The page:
In the latest WFG INSIGHTS, Bruce Phillips, SVP and Chief Information Security Officerof WEST, a Williston Financial Group company, gives host Brian Bushlach a dire overview of ransomware’s current devastating threat and explains how education and a cybersecurity helpdesk can help prevent a company from inviting a breach leading to multi-million dollar extortion demands and compromised consumer information.
Criminals are not targeting individuals any longer. “Any company, regardless of the business sector, is now a potential target,” Phillips said. “If you’re a software provider, a bank, a title company, an oil producer or a manufacturer, you’re a target.”
Statistics about the growth of cybercrime are changing so fast that they would be outdated within a week, Phillips explained. In addition to the highly visible Cloudstar ransomware attack, Phillips spoke of one of the largest current examples now taking place in Europe, which Americans are less aware of, with a demand price of $70 million.
Criminals are doing a lot more research. “They’re getting into your systems and they’re staying there for a long time. They’re finding your crown jewels, and before they encrypt the data, they’re stealing that information,” said Phillips. That is how it’s moving more into extortion.
“At the core of most of what we’re seeing is not a technology attack but ‘phishing,’ social engineering to fool people into clicking a link. Once you click the link, that might turn into a technology attack – such as ransomware,” Phillips added.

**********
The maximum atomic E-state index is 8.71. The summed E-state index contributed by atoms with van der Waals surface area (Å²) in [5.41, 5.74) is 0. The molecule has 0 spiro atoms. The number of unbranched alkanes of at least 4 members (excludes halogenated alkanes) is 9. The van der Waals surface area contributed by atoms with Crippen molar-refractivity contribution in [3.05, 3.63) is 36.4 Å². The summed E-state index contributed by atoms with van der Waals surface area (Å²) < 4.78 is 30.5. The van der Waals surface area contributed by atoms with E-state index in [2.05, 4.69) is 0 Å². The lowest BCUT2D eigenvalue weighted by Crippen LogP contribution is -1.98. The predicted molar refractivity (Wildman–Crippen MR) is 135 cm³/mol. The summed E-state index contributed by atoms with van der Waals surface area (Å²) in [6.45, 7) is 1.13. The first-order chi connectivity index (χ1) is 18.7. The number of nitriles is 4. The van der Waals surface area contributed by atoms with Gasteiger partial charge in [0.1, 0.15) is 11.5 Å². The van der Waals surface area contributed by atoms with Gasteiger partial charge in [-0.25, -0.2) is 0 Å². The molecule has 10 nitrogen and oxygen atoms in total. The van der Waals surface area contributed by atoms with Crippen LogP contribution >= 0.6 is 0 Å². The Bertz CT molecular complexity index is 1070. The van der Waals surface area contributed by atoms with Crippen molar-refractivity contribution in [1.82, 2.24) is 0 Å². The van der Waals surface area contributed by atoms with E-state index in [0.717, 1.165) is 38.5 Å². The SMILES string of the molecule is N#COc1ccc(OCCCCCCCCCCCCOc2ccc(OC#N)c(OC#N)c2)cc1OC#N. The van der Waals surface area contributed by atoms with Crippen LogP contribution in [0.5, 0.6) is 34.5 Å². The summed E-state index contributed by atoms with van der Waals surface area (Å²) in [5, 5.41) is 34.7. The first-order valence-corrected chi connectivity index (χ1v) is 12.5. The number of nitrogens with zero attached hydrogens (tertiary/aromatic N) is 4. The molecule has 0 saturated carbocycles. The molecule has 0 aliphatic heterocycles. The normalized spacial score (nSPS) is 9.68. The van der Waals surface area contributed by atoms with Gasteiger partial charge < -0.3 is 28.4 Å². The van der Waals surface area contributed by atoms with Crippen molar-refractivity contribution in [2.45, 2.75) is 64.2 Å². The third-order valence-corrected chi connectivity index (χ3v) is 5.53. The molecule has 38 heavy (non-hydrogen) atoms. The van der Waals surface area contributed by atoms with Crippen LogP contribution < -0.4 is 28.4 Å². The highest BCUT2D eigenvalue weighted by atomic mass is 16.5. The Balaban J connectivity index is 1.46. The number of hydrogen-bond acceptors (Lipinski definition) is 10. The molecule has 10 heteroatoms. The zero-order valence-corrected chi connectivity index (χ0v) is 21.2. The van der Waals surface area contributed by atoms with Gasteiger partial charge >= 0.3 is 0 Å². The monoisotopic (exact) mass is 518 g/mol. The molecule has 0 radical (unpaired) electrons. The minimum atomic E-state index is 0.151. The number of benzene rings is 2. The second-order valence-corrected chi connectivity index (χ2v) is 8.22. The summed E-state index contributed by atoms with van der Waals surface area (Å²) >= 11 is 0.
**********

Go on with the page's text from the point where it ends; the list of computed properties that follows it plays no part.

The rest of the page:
Then they follow the normal path for ransomware, which is encrypting all your data, and then taking away your access to that data and telling you they have your data, it’s encrypted, and they want money to let you gain access. And if you don’t pay they’re going to sell the data to someone, give it to your rival, or just put it on the Internet, explained Phillips.
Criminals now research their targets to find the value of the company’s cyber insurance coverage. “So if you have a $5 million cyber policy, they’re going to ask for $5 million,” Phillips said. “It’s going to be whatever they think they can get out of you. But, the other thing is they’ve stolen your data. And what they’re going to do with that data you don’t know. Now it has to be treated as a breach.”
The bottom line, Phillips warned, is, if you are on the Internet – if you have a presence on the Internet – you’re a target. And while the ransoms demanded in ransomware attacks are huge, the follow-on damage through the breach and compromised consumer data is “as big, if not bigger.”